FOR the past couple of months, the skirmishes in Ukraine have been making international headlines.
From our very own ZBC-TV to France 24 and BBC, among others, the Russia-Ukraine conflict is currently big news, especially considering Russia’s position in the global economy.
Plenty of resources have therefore been channelled towards covering this crisis as it unfolds in Eastern Europe.
However, the current developments have brought to the fore the dynamics behind media coverage.
As acres of space and hours of airtime are dedicated to the conflict, of course with the tackled angles varying depending on the media house, it becomes clear that the bourgeoisie determine what the audiences consume and that the media is used to shape that agenda.
But then, who exactly controls media coverage in African media houses?
With the Ukraine fever gripping the whole world, what stops African media from singing about the conflicts that are closer to home, the famines next door and the women that are being subjected to abuse every day under the guise of cultural practices?
Africa is burning
In Africa, we have several ongoing conflicts, including those in Mozambique and the Sahel, the region just south of the Sahara.
With the global attention fixated on Ukraine, the cries of our African brothers and sisters are swallowed by the noise of the European gunshots.
Maybe, just maybe, the blood being shed in Mozambique is not as sacrosanct as that which is spilling in Ukraine; otherwise we would also get hours of coverage on how Al-Shabab is turning Cabo Delgado up-side-down.
Moving to the east of the continent , a civil war has been going on in Ethiopia for over a year now.
Rebels Tigray People’s Liberation Front (TPLF)are insisting on getting greater autonomy for Tigray, while Prime Minister Abiy Ahmed wants the TPLF to disarm and accept rule from Addis Ababa, hence the deadly stalemate.
Civilians are caught in between and deaths are estimated to be running into thousands as a result of the fighting, starvation and the lack of medical attention.
All the while, the media and the people look West.
Horn of Africa stares hunger in the face
With three rainy seasons not bringing any rains, estimates say at least 20 million people in four African countries – Djibouti, Ethiopia, Kenya, and Somalia – are facing extreme food shortages as an exceptionally long and severe drought has gripped the Horn of Africa.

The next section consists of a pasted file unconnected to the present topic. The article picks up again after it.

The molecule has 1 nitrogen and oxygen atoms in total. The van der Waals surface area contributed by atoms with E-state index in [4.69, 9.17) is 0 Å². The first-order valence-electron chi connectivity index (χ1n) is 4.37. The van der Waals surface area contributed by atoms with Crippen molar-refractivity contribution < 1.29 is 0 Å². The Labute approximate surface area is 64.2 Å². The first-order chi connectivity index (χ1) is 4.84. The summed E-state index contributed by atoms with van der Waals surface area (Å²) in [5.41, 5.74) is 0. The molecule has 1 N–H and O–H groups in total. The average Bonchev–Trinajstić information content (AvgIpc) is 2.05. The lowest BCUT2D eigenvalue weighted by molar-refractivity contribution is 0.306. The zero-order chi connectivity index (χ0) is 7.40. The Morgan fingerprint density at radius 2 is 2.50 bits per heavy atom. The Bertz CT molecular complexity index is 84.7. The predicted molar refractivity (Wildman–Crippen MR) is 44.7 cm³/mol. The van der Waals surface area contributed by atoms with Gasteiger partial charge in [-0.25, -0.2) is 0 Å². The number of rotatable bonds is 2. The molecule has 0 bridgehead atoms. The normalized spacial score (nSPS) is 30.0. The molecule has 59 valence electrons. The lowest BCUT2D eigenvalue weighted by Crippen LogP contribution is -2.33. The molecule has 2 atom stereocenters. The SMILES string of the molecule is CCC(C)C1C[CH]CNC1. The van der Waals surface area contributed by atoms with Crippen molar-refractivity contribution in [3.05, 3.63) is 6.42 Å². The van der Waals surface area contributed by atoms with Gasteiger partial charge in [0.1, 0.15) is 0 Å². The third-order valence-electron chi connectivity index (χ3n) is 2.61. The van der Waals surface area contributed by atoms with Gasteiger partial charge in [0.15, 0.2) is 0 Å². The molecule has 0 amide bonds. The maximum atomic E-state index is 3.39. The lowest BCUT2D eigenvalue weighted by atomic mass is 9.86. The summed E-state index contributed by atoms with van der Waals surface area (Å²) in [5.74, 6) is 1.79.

While this drought has been reported on in dribs and drabs, the story could do with more coverage because of the catastrophic levels of hunger the affected people are facing, especially considering that the Horn of Africais the most conflicted region in Africa.
A cursory web search on the drought ravishing the region will reveal that humanitarian organisations are reporting on the food insecurity situation more than any media house.
However, this impoverishment is really ironic because much of Africa’s oil reserves are untapped and are strategically located in the Horn of Africa.
Zimbabwe’s avocados to the world
Now that we are talking about food, let’s dwell on the avocado, that superfood that is widely grown in the Eastern Highlands.
Did you know that some restaurants from across the globe are advocating for a ban on avocados from their menus amid ‘environmental and land concerns’?
If you didn’t know, now you know.
The cafes are ditching the highly nutritious fruit amid claims that avocado production is linked to a loss of biodiversity, water shortages and deforestation.
It shouldn’t come as a surprise that the anti-avocado movement is in parts of Europe and the Americas where the superfood is not grown.
Yes, the mumbo jumbo is coming from the regions that import the fruit from us at a premium. It has been predicted that the trend to boycott avocados has the potential to become really popular in the near future.
While the debate ignited is great in that it gives us some time to reflect on how we get our food, it leaves a sour taste in the mouths of proponents of African economic growth because the superfood is one of the products that hold the key to our economic development.
For Zimbabwe, particularly the Eastern Highlands, investments are being made as we speak to spur avocado production and grow the UK and EU markets.
According to Trade Map, Zimbabwe is the fifth largest exporter of avocados in Africa, hence the need to keep those healthy fruits on the table.
While those advocating for the banishment of avocados argue that their production is water-intensive, they conveniently forget to mention that the fruit is grown in areas that already receive a lot of water.
In fact, it is grown in areas that are susceptible to torrents such that it plays a crucial role in preventing floods.
Speak up, Africa
The voices of developing countries need to be heard as their concerns and priorities shape their well-being.
As things stand, the global elite are benefiting from this broken international media system that chooses to highlight a few issues at the expense of what affects the majority.
Our own media needs to stop following the lead of the international media and simply grab the mic and tell the African story.
Under no circumstance should any country be viewed as more equal than the others.
Till next time, let’s chew the cud.
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